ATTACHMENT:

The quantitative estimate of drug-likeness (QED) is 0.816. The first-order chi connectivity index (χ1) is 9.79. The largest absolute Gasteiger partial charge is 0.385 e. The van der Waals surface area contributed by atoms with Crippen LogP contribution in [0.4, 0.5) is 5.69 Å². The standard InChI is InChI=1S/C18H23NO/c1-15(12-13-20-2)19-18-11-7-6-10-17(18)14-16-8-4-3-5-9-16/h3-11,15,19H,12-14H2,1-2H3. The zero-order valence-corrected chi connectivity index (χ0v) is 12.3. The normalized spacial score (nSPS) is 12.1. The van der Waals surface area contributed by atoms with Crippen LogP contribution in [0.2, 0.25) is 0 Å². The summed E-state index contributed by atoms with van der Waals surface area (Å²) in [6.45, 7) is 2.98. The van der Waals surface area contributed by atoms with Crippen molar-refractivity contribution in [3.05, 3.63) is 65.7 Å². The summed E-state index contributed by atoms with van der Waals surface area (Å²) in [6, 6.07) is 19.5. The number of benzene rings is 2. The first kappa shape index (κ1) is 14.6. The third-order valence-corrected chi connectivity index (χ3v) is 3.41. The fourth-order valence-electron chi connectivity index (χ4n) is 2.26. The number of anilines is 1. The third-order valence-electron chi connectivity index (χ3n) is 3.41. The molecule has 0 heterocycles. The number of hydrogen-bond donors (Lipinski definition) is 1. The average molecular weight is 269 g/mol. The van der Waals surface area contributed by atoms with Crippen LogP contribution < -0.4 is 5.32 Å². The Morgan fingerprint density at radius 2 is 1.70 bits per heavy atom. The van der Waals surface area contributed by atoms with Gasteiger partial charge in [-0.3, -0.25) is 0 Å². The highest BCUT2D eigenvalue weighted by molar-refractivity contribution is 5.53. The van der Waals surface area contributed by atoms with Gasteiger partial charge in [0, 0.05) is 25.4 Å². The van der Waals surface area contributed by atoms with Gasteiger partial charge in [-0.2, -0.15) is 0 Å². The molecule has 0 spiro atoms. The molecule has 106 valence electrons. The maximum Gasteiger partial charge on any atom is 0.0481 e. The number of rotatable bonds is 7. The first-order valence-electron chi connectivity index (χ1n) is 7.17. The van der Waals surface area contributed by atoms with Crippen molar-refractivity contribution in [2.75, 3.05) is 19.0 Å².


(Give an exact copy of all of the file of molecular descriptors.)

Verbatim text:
The quantitative estimate of drug-likeness (QED) is 0.816. The first-order chi connectivity index (χ1) is 9.79. The largest absolute Gasteiger partial charge is 0.385 e. The van der Waals surface area contributed by atoms with Crippen LogP contribution in [0.4, 0.5) is 5.69 Å². The standard InChI is InChI=1S/C18H23NO/c1-15(12-13-20-2)19-18-11-7-6-10-17(18)14-16-8-4-3-5-9-16/h3-11,15,19H,12-14H2,1-2H3. The zero-order valence-corrected chi connectivity index (χ0v) is 12.3. The normalized spacial score (nSPS) is 12.1. The van der Waals surface area contributed by atoms with Crippen LogP contribution in [0.2, 0.25) is 0 Å². The summed E-state index contributed by atoms with van der Waals surface area (Å²) in [6.45, 7) is 2.98. The van der Waals surface area contributed by atoms with Crippen molar-refractivity contribution in [3.05, 3.63) is 65.7 Å². The summed E-state index contributed by atoms with van der Waals surface area (Å²) in [6, 6.07) is 19.5. The number of benzene rings is 2. The first kappa shape index (κ1) is 14.6. The third-order valence-corrected chi connectivity index (χ3v) is 3.41. The fourth-order valence-electron chi connectivity index (χ4n) is 2.26. The number of anilines is 1. The third-order valence-electron chi connectivity index (χ3n) is 3.41. The molecule has 0 heterocycles. The number of hydrogen-bond donors (Lipinski definition) is 1. The average molecular weight is 269 g/mol. The van der Waals surface area contributed by atoms with Crippen LogP contribution < -0.4 is 5.32 Å². The Morgan fingerprint density at radius 2 is 1.70 bits per heavy atom. The van der Waals surface area contributed by atoms with Gasteiger partial charge in [-0.3, -0.25) is 0 Å². The highest BCUT2D eigenvalue weighted by molar-refractivity contribution is 5.53. The van der Waals surface area contributed by atoms with Gasteiger partial charge in [0, 0.05) is 25.4 Å². The van der Waals surface area contributed by atoms with Gasteiger partial charge in [-0.2, -0.15) is 0 Å². The molecule has 0 spiro atoms. The molecule has 106 valence electrons. The maximum Gasteiger partial charge on any atom is 0.0481 e. The number of rotatable bonds is 7. The first-order valence-electron chi connectivity index (χ1n) is 7.17. The van der Waals surface area contributed by atoms with Crippen molar-refractivity contribution in [2.75, 3.05) is 19.0 Å².